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651 views | Akanimo Sampson | November 14, 2019
Most of the Kilinochchi District’s 400 irrigation tanks in Sri Lanka have fallen into disrepair due to three decades of conflict in the country. The climate has also changed. While some areas of Sri Lanka experience floods, in others dryness has turned to drought.It is more than six months since Mrs Murugesu Nagulambigai last saw rain. Her hometown, Arasapuram, in the northern Kilinochchi district, is a naturally dry area and traditionally local farmers coped with the lack of rainfall by irrigating crops from artificial village reservoirs, known locally as “tanks”.In Nagulambigai’s village the only water source came from one of the tanks. Nagulambigai, 60, relied on it to irrigate her crops and feed her family. But the rivers feeding the tanks ran dry which left them empty for most of the year.“We own a few acres of land but cropping is futile. There is not enough rain. And too much drought”, she said. “The scorched earth shrivels. And so do we.”“We have got by on very little income these last few years; and survived on a meagre diet of lentils and rice”, said Nagulambigai, recalling recent seasons. “The land is fertile but not productive for vegetables and paddy. I struggle to gather just a plate of garden greens and other vegetables – luckily some have sprouted through the parched earth – and am only too happy when I am able to find some fish for my sons.”To address this challenge to local livelihoods, the International Labour Organisation (ILO) mobilised funds, set aside for developing community-owned assets and mitigating climate change, for a project that would renovate the local tanks and provide paid work for local people.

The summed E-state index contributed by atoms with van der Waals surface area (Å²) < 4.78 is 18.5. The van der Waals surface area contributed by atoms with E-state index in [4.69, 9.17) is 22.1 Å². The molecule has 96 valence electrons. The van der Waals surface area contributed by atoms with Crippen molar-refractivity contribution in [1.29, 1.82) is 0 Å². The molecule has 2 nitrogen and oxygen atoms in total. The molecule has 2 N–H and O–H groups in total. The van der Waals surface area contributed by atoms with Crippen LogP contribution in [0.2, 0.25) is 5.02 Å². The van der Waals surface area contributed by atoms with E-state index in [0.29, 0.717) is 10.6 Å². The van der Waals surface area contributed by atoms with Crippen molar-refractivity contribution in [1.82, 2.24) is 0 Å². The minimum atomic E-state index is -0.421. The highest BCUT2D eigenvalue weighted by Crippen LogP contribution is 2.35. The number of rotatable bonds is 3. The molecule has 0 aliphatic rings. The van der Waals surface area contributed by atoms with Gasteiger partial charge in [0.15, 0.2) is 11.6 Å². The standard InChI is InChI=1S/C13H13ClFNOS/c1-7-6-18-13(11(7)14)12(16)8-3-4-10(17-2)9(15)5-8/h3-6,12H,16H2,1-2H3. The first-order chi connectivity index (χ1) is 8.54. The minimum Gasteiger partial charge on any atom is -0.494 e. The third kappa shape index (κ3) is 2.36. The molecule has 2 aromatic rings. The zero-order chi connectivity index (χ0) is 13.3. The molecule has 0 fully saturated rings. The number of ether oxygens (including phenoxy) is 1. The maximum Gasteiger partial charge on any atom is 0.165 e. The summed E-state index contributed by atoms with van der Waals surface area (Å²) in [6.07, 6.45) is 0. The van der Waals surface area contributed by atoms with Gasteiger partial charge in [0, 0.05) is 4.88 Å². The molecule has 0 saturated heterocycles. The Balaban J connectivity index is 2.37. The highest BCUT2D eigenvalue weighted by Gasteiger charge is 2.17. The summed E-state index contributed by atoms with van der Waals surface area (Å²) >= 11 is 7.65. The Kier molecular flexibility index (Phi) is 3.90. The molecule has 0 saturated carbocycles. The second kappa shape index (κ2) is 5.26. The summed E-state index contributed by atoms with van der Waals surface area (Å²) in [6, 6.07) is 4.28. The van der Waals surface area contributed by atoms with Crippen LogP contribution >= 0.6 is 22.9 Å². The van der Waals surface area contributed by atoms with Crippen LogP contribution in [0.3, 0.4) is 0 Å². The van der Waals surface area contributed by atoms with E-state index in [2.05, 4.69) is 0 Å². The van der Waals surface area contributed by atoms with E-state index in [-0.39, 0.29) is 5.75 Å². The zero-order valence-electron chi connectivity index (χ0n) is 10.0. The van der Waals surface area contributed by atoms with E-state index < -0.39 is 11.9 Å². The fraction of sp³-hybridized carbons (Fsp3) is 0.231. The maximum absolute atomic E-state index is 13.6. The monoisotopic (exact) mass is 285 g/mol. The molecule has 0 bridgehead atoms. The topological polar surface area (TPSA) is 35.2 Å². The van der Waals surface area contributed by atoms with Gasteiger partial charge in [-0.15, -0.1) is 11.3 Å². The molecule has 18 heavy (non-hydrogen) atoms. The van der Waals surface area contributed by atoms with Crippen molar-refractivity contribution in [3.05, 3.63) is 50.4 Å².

A pilot, the Community-Managed Irrigation Scheme Improvement, was carried out with the technical assistance of Sri Lanka’s Department of Agrarian Development (DAD), Ministry of Agriculture.Nagulambigai joined the renovation work on the tank in her village. This included de-silting it by 2 feet and using the silt to strengthen the bund wall and surrounding spill by 1.5 feet.“Men did the heavy work, like pushing rollers to compact the soil, and women helped to re-turf the tank bund. We were paid equal wages for work of equal value”, said Nagulambigai. “This has helped to supplement my earnings and boost family finances. I no longer feel helpless as the sole breadwinner.”The rehabilitated Arasapuram tank was one of three earmarked for improvement by the district authorities and was selected through several community consultations. The renovations mean increasing the tanks’ water holding capacity. Water can now be pumped throughout the year and more than a kilometre from the tank itself, helping Nagulambigai and her neighbours irrigate their fields.Now that she has a reliable supply of water, Nagulambigai feels optimistic about growing a broad range of crops, including groundnut, coconut, cowpea, green gram, banana, and chillies. She has planted 120 coconut tree seedlings, which she hopes will produce their first harvest in three years. This diversified, multi-crop approach means multiple harvests every year, and a rising monthly income.“I have an agricultural plan, and it gives me hope. The land gives me rich dividends. The ILO investment in the water supply is a big asset for us. The tank is no longer only the centre point of our village but now the source of its wellbeing. The tank and its surroundings are back to its past glory, as told in the histories of our ancestors”, said Nagulambigai.